Antibiotics can improve ruminant growth and efficiency by altering rumen fermentation via selective inhibition of microorganisms. However, antibiotic use is increasingly restricted due to concerns about the spread of antibiotic-resistance. Plant-based antimicrobials are alternatives to antibiotics in animal production. The hops plant (Humulus lupulus L.) produces a range of bioactive secondary metabolites, including antimicrobial prenylated phloroglucinols, which are commonly called alpha- and beta-acids. These latter compounds can be considered phyto-ionophores, phytochemicals with a similar antimicrobial mechanism of action to ionophore antibiotics (e.g., monensin, lasalocid). Like ionophores, the hop beta-acids inhibit rumen bacteria possessing a classical Gram-positive cell envelope. This selective inhibition causes several effects on rumen fermentation that are beneficial to finishing cattle, such as decreased proteolysis, ammonia production, acetate: propionate ratio, and methane production. This article reviews the effects of hops and hop secondary metabolites on rumen fermentation, including the physiological mechanisms on specific rumen microorganisms, and consequences for the ruminant host and ruminant production. Further, we propose that hop beta-acids are useful model natural products for ruminants because of (1) the ionophore-like mechanism of action and spectrum of activity and (2) the literature available on the plant due to its use in brewing.

The purpose of this review is to collect and reexamine experiments that evaluated bitter acids from the hops plant (Humulus lupulus L.) as modifiers of rumen microbiology. These experiments were largely performed and reported over the last decade. However, historical work is drawn upon for context and for the origins of hypotheses. The thesis of the review is that the effects of bitter acids on rumen bacteria are similar to the effects of ionophore antibiotics, which have been used in ruminant nutrition for many years. This similarity and the vast body of current and historical literature on the hops plant make it an ideal model among rumen-active plant secondary metabolites. We have encountered a number of natural products researchers interested in microbiological uses of the bitter acids, but unfamiliar with rumen microbiology and its role in ruminant nutrition. Likewise, there are many ruminant scientists who are unfamiliar with the plant and its biochemistry. Both of these groups are the intended audience. Therefore, the review includes introductions to rumen microbiology and the hops plant.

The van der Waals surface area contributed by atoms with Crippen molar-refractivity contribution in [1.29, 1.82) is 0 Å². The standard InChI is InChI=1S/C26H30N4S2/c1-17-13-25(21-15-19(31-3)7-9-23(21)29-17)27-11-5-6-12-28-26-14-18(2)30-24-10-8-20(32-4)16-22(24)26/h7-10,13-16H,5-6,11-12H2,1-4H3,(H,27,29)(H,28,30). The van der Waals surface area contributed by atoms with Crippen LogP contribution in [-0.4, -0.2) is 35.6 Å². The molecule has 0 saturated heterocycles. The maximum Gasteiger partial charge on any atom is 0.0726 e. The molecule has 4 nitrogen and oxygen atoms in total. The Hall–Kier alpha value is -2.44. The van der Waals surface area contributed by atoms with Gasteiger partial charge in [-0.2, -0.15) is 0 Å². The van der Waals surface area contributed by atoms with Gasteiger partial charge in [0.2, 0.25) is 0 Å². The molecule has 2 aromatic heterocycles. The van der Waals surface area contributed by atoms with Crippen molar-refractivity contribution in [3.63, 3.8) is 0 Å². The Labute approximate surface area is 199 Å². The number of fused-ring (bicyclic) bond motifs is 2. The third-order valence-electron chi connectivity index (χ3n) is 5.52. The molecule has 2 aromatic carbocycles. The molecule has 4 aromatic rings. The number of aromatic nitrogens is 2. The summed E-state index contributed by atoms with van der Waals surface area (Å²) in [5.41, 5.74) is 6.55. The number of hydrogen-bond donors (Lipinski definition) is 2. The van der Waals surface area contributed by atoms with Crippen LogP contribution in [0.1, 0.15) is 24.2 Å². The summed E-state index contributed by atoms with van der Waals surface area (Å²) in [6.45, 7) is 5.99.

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Published in Frontiers in Veterinary Science, v. 4, 131, p. 1-14.

© 2017 Flythe, Kagan, Wang and Narvaez.

This is an open-access article distributed under the terms of the Creative Commons Attribution License (CC BY). The use, distribution or reproduction in other forums is permitted, provided the original author(s) or licensor are credited and that the original publication in this journal is cited, in accordance with accepted academic practice. No use, distribution or reproduction is permitted which does not comply with these terms.

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MF and IK were supported by USDA-ARS.